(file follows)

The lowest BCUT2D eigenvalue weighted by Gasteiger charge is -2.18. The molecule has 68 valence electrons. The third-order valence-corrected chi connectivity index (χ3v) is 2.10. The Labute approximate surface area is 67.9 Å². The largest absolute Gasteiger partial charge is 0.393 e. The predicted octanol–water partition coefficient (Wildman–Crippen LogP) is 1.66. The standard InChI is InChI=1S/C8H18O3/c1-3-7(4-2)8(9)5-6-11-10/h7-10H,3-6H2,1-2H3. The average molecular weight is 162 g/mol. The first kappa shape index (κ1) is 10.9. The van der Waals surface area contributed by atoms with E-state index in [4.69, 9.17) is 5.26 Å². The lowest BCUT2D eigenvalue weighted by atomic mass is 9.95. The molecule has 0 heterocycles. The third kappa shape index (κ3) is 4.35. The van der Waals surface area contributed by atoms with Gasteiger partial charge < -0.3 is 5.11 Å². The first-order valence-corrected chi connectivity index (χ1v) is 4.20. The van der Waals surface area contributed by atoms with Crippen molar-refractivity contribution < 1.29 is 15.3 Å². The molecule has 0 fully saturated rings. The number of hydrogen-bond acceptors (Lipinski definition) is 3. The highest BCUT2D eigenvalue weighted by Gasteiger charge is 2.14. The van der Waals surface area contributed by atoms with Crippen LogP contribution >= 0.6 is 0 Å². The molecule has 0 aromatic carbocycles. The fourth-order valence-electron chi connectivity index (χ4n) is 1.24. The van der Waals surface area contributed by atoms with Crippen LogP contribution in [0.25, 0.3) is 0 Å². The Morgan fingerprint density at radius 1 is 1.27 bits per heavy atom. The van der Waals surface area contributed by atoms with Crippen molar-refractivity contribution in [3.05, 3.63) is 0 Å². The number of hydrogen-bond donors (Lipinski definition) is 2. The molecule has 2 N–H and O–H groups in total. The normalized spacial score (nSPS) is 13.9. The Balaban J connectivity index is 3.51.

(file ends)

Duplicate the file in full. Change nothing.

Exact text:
The lowest BCUT2D eigenvalue weighted by Gasteiger charge is -2.18. The molecule has 68 valence electrons. The third-order valence-corrected chi connectivity index (χ3v) is 2.10. The Labute approximate surface area is 67.9 Å². The largest absolute Gasteiger partial charge is 0.393 e. The predicted octanol–water partition coefficient (Wildman–Crippen LogP) is 1.66. The standard InChI is InChI=1S/C8H18O3/c1-3-7(4-2)8(9)5-6-11-10/h7-10H,3-6H2,1-2H3. The average molecular weight is 162 g/mol. The first kappa shape index (κ1) is 10.9. The van der Waals surface area contributed by atoms with E-state index in [4.69, 9.17) is 5.26 Å². The lowest BCUT2D eigenvalue weighted by atomic mass is 9.95. The molecule has 0 heterocycles. The third kappa shape index (κ3) is 4.35. The van der Waals surface area contributed by atoms with Gasteiger partial charge < -0.3 is 5.11 Å². The first-order valence-corrected chi connectivity index (χ1v) is 4.20. The van der Waals surface area contributed by atoms with Crippen molar-refractivity contribution < 1.29 is 15.3 Å². The molecule has 0 fully saturated rings. The number of hydrogen-bond acceptors (Lipinski definition) is 3. The highest BCUT2D eigenvalue weighted by Gasteiger charge is 2.14. The van der Waals surface area contributed by atoms with Crippen LogP contribution >= 0.6 is 0 Å². The molecule has 0 aromatic carbocycles. The fourth-order valence-electron chi connectivity index (χ4n) is 1.24. The van der Waals surface area contributed by atoms with Crippen LogP contribution in [0.25, 0.3) is 0 Å². The Morgan fingerprint density at radius 1 is 1.27 bits per heavy atom. The van der Waals surface area contributed by atoms with Crippen molar-refractivity contribution in [3.05, 3.63) is 0 Å². The number of hydrogen-bond donors (Lipinski definition) is 2. The molecule has 2 N–H and O–H groups in total. The normalized spacial score (nSPS) is 13.9. The Balaban J connectivity index is 3.51.